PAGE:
By

Joe Eaton
About the author

Joe Eaton writes about endangered and invasive species, climate and ecosystem science, environmental history, and water issues for ESTUARY. He is also "a semi-obsessive birder" whose pursuit of rarities has taken him to many of California's shores, wetlands, and sewage plants.

Articles by Joe Eaton

Tailing a Thrush

By Joe Eaton Researchers like Point Blue Conservation Science ecologist Tom Gardali have equipped Swainson’s thrushes, weighing just over an ounce, with tiny, one-gram GPS tags. If recovered, the tag shows the thrush’s exact winter destination, information vital to border-crossing conservation efforts. “You only get a few readings,” says Gardali, “and you still need to get the tag back. But GPS goes to a spot on the map. This is Holy Grail stuff.”  Sierra/Cascade thrushes were presumed to migrate to...
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Brinkmanship for Frail Smelt

By Joe Eaton Delta smelt had a bad year in 2017. Although scientists are still analyzing the data, the message seems to be that strong freshwater flows alone are not sufficient to allow the population to increase. The resulting sense of urgency has led fish biologists to consider how cultured smelt, raised in hatcheries, could be used to supplement the wild population. “We’ve considered the cultured smelt as a lifeboat,” says California Department of Water Resources biologist Ted Sommer. “Now...
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Jessica Fain got a crash course in resilience planning when Hurricane Sandy hit the East Coast in 2012.

Fain, Planning Director for the Bay Conservation and Development Commission (BCDC) since October, was part of a three-person office in the Waterfront and Open Space Division of New York’s Department of City Planning. “We were doing a small study on adaptation options,” she recalls. “In the middle of that, Sandy hit. Suddenly all eyes were on us.” Fain brings that background to a setting unlike New York in many ways. Instead of five boroughs, for example, she’s dealing with a...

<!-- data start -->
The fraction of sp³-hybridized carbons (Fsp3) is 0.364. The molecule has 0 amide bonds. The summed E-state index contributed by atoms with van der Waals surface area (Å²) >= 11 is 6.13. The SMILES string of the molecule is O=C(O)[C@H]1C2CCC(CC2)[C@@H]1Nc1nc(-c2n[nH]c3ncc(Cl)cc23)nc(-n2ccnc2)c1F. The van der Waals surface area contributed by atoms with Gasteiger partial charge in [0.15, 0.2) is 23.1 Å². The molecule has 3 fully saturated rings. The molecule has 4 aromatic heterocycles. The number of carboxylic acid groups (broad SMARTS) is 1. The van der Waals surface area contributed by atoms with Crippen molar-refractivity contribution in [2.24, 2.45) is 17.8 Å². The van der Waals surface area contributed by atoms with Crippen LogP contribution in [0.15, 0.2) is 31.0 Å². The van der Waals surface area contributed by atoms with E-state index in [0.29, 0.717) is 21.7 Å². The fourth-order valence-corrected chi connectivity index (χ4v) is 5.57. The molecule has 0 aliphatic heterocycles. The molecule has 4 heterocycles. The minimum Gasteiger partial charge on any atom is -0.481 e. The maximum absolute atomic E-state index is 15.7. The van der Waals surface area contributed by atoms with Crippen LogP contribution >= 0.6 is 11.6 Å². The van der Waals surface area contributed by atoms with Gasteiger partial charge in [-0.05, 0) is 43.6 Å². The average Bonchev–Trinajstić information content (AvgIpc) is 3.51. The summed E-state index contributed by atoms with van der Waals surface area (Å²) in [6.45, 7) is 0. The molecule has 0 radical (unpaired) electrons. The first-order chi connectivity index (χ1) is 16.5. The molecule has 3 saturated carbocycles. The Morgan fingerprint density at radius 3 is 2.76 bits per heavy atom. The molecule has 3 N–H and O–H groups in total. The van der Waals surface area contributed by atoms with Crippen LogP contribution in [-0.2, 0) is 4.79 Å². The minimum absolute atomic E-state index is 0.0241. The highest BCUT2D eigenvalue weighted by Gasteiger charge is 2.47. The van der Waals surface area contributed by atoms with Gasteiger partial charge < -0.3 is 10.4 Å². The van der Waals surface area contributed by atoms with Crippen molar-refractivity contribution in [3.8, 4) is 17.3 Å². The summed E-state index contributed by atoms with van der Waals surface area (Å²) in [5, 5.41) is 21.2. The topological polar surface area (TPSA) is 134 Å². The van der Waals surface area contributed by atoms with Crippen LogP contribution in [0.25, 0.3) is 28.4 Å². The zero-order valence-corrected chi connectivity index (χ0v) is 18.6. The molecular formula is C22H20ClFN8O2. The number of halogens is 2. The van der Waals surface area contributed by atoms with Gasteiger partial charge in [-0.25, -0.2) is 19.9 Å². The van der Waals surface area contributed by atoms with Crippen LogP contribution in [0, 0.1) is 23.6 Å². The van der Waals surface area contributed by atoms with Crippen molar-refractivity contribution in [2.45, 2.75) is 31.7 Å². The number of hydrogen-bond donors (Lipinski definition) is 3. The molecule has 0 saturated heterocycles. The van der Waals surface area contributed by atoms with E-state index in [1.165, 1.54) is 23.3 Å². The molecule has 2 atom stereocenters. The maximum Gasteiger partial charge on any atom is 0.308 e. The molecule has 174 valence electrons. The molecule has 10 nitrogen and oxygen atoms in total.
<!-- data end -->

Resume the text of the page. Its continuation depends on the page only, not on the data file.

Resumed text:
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Getting a Bead on Table Salt

By Joe Eaton Microplastics are present in the San Francisco Bay, and at higher concentrations than Chesapeake Bay or the Great Lakes, according to a San Francisco Estuary Institute study led by Rebecca Sutton. There’s “a lot of uncertainty about potential impacts to people and wildlife,” she says.“[Miicroplastics are] a variable contaminant and challenging to interpret.” What we know is sufficient cause for concern: apart from their physical impacts, plastics can absorb other pollutants and some plastic ingredients are known...
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Pied-billed grebes are providing valuable biocontrol services in the Estuary by consuming red swamp crayfish, an invasive crustacean known to disrupt ecosystems.

Although grebes are primarily fish-eaters (they swallow their own feathers to cushion the sharp bones), this species also consumes significant numbers of crayfish, sometimes detaching the pincers before swallowing the good part. Native to southern swamps and bayous, the red swamp crayfish has been introduced in the Sacramento Valley and San Francisco Delta. According to the US Geological Survey, the species is established at Coyote Hills Regional Park and elsewhere around the Bay. The crayfish preys on the larval stages of...
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Green Cement Blues

For the last three years, an environmental storm has been brewing in the North Bay city of Vallejo. Some elements of the story are familiar: grassroots activists pitted against a multinational corporate developer, environmental justice versus the lure of new jobs. Add historical preservation, iconic wildlife, political shenanigans, and the unexpected involvement of the California Attorney General’s office, and the mix becomes more complex. An Irish cement company and its local partners want to build a processing plant and a...
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The Nature Conservancy’s venture in growing food crops for wintering cranes on Staten Island is under fire from an unexpected source—the Wetlands Preservation Foundation.